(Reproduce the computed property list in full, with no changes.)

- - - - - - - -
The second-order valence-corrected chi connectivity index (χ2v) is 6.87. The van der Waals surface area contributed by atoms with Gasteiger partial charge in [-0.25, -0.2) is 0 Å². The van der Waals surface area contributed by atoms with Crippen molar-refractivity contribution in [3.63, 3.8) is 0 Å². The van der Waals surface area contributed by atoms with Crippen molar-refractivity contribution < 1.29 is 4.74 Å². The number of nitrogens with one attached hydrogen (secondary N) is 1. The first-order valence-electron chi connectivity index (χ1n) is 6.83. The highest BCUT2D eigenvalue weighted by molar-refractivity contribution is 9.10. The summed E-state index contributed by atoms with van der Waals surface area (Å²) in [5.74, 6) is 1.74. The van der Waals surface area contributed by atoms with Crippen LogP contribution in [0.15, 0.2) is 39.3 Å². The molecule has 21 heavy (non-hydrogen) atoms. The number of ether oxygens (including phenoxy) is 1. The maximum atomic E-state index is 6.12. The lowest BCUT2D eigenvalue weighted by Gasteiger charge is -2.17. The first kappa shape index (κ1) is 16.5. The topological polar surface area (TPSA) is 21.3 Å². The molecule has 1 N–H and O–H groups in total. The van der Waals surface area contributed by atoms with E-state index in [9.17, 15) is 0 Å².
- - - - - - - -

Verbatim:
The second-order valence-corrected chi connectivity index (χ2v) is 6.87. The van der Waals surface area contributed by atoms with Gasteiger partial charge in [-0.25, -0.2) is 0 Å². The van der Waals surface area contributed by atoms with Crippen molar-refractivity contribution in [3.63, 3.8) is 0 Å². The van der Waals surface area contributed by atoms with Crippen molar-refractivity contribution < 1.29 is 4.74 Å². The number of nitrogens with one attached hydrogen (secondary N) is 1. The first-order valence-electron chi connectivity index (χ1n) is 6.83. The highest BCUT2D eigenvalue weighted by molar-refractivity contribution is 9.10. The summed E-state index contributed by atoms with van der Waals surface area (Å²) in [5.74, 6) is 1.74. The van der Waals surface area contributed by atoms with Crippen LogP contribution in [0.15, 0.2) is 39.3 Å². The molecule has 21 heavy (non-hydrogen) atoms. The number of ether oxygens (including phenoxy) is 1. The maximum atomic E-state index is 6.12. The lowest BCUT2D eigenvalue weighted by Gasteiger charge is -2.17. The first kappa shape index (κ1) is 16.5. The topological polar surface area (TPSA) is 21.3 Å². The molecule has 1 N–H and O–H groups in total. The van der Waals surface area contributed by atoms with E-state index in [9.17, 15) is 0 Å².